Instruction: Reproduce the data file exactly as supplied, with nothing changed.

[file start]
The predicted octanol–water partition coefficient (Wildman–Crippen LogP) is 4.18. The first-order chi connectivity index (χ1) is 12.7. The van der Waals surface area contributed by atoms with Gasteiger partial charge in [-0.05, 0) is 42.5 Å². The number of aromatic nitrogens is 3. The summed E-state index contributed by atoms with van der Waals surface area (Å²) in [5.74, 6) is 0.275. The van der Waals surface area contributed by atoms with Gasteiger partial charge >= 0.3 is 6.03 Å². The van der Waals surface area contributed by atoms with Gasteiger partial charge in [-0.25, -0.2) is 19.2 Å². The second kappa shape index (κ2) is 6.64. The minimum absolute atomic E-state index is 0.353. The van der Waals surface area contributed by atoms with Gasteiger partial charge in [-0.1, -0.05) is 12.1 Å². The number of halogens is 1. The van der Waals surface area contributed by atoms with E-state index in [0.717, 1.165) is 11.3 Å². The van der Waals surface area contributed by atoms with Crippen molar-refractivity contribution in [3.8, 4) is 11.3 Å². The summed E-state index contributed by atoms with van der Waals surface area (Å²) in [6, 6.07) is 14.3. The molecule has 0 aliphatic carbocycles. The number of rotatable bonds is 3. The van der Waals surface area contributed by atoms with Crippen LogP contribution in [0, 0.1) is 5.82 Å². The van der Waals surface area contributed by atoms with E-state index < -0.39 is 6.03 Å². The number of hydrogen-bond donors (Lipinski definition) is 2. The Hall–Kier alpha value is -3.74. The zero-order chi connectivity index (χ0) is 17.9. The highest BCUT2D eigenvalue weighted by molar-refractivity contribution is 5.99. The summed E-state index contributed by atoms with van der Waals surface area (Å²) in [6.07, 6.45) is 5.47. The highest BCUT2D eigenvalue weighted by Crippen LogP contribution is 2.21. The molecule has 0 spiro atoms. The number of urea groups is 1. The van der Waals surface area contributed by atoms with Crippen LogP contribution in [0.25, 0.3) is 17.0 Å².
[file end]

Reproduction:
The predicted octanol–water partition coefficient (Wildman–Crippen LogP) is 4.18. The first-order chi connectivity index (χ1) is 12.7. The van der Waals surface area contributed by atoms with Gasteiger partial charge in [-0.05, 0) is 42.5 Å². The number of aromatic nitrogens is 3. The summed E-state index contributed by atoms with van der Waals surface area (Å²) in [5.74, 6) is 0.275. The van der Waals surface area contributed by atoms with Gasteiger partial charge >= 0.3 is 6.03 Å². The van der Waals surface area contributed by atoms with Gasteiger partial charge in [-0.25, -0.2) is 19.2 Å². The second kappa shape index (κ2) is 6.64. The minimum absolute atomic E-state index is 0.353. The van der Waals surface area contributed by atoms with Gasteiger partial charge in [-0.1, -0.05) is 12.1 Å². The number of halogens is 1. The van der Waals surface area contributed by atoms with E-state index in [0.717, 1.165) is 11.3 Å². The van der Waals surface area contributed by atoms with Crippen molar-refractivity contribution in [3.8, 4) is 11.3 Å². The summed E-state index contributed by atoms with van der Waals surface area (Å²) in [6, 6.07) is 14.3. The molecule has 0 aliphatic carbocycles. The number of rotatable bonds is 3. The van der Waals surface area contributed by atoms with Crippen LogP contribution in [0, 0.1) is 5.82 Å². The van der Waals surface area contributed by atoms with E-state index < -0.39 is 6.03 Å². The number of hydrogen-bond donors (Lipinski definition) is 2. The Hall–Kier alpha value is -3.74. The zero-order chi connectivity index (χ0) is 17.9. The highest BCUT2D eigenvalue weighted by molar-refractivity contribution is 5.99. The summed E-state index contributed by atoms with van der Waals surface area (Å²) in [6.07, 6.45) is 5.47. The highest BCUT2D eigenvalue weighted by Crippen LogP contribution is 2.21. The molecule has 0 spiro atoms. The number of urea groups is 1. The van der Waals surface area contributed by atoms with Crippen LogP contribution in [0.25, 0.3) is 17.0 Å².